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Catzman was a gentleman and a comic

|Written By Helen Burnett

Well known by the bar and the judiciary for his extraordinary sense of humour and the respect with which he treated everyone who entered his courtroom, Justice Marvin Catzman, a judge of the Ontario Court of Appeal for nearly 20 years, passed away June 15 of lung cancer. He was 68.

Justice Marvin Catzman treated everyone who entered his courtroom with great respect.

The son of lawyer Fred Catzman, Marvin Catzman was born in Toronto in 1938 and received a BA in sociology before going on to study law, earning an LLB from the University of Toronto law school in 1962. After his call to the bar in 1964, Catzman went on to serve as law clerk to the chief justice of the high court of justice of the Supreme Court of Ontario.

He practised civil litigation from 1965 to 1981 with his father’s firm, Catzman and Wahl, and was elected a bencher of the Law Society of Upper Canada in 1979. He was appointed to the High Court of Justice in 1981 and the Court of Appeal in 1988.

One of Catzman’s most notable judgments was a February 1993 decision to grant bail to Guy Paul Morin, pending Morin’s appeal on a first-degree murder charge for which he claimed he was wrongfully convicted. This at a time when both the public and the justice system weren’t convinced that wrongful convictions were even a possibility.

Appearing before Catzman many years ago, John Kromkamp, senior legal officer for the Ontario Court of Appeal, told Law Times he was always impressed with the kind and charitable way Catzman treated all counsel.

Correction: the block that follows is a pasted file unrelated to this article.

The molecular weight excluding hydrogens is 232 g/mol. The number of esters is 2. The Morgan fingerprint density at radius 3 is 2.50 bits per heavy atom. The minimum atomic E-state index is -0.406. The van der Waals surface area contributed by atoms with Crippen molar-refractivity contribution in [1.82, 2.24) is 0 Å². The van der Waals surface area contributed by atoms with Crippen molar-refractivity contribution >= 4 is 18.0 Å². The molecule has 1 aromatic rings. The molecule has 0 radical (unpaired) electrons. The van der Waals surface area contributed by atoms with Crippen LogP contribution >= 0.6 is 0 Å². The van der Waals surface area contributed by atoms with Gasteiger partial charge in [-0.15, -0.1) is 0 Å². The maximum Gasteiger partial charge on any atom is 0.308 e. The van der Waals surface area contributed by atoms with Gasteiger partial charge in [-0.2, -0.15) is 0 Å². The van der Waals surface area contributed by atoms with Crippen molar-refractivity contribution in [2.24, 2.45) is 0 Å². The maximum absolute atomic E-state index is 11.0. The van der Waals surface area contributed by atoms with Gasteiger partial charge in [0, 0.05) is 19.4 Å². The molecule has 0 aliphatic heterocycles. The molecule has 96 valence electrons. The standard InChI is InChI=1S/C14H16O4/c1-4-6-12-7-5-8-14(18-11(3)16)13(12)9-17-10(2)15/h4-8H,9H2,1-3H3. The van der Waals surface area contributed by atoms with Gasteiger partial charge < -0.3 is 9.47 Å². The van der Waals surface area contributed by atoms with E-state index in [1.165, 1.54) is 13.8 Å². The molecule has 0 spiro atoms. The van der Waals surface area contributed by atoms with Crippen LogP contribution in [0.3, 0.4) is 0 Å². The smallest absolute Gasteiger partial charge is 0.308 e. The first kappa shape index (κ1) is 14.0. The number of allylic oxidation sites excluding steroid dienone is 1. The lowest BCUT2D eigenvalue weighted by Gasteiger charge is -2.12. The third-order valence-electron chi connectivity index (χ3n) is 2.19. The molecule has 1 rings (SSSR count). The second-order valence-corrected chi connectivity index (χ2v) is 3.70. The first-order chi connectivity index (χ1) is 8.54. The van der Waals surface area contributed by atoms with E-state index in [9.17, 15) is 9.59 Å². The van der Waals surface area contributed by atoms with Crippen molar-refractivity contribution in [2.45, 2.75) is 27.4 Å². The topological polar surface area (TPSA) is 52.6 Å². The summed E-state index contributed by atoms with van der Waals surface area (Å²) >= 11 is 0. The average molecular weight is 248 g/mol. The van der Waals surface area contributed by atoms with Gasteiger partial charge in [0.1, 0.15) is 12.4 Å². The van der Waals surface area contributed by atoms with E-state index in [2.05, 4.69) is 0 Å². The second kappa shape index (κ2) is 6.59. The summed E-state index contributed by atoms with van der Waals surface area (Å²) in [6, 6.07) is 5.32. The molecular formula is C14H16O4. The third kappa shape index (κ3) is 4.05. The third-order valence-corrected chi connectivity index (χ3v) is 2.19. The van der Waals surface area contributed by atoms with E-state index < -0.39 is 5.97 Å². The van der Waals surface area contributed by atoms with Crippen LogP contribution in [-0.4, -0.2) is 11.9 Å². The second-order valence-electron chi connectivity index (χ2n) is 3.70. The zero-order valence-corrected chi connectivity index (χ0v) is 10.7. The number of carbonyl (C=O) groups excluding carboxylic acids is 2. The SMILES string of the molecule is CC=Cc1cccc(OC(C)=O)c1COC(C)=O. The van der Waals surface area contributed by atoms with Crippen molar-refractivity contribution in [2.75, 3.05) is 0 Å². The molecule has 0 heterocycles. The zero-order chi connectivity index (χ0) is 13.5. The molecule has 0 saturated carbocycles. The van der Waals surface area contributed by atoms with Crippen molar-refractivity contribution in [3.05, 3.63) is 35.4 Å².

“The respect with which he treated counsel, even when I perhaps sometimes made arguments that he may well have thought to himself weren’t very good, he was nevertheless always constructive, kind, and charitable to me, and to every counsel.

“I think you would find a unanimous consensus that he was a gentleman and a charitable judge, as he was a human being,” he says.

Marie Henein, of Toronto firm Henein & Associates, appeared before Catzman numerous times and shares a similar sentiment.

“The thing that struck me the most in appearing before him, well two things really, is how quick he was in focusing on the central issue in the case, he had a very brilliant legal mind. And the second thing was how incredibly courteous he was to everybody that appeared in the court,” she says.

Remembering a case where she appeared as amicus and there were a number of difficult self-represented litigants, Henein says that Catzman managed everyone involved with an extraordinary sense of grace and humour.

“It was quite something to watch,” she says.

Catzman will be greatly missed by the bar and by his colleagues in the judiciary, says Henein.

“He was a very significant component of the Court of Appeal, and a very forceful presence at the Court of Appeal, but he really had a wonderful judicial manner about him and the ability to control the process, but to be at the same time charming and focused on the issue, he was able to do all of that.”

Kromkamp adds that “he had a tremendous sense of humour and he always seemed to be in a good mood.” He remembers how Catzman once wrote an ongoing series of humorous pieces for the Advocates’ Society Journal on “How to Lose an Appeal,” giving readers instructions on how to alienate a court within the first few sentences of an argument.

Catzman is survived by his wife, Lynn, son David, daughters Penny Sherman and Julie Catzman, sons-in-law Jarrett Sherman and Michael Arbus, and grandchild Darryn. Donations may be made to the Marvin A. Catzman Memorial Fund, care of the Benjamin Foundation.

  • Chris L.
    Justice Catzman was a really great guy remembered fondly by anyone who ever worked with him.
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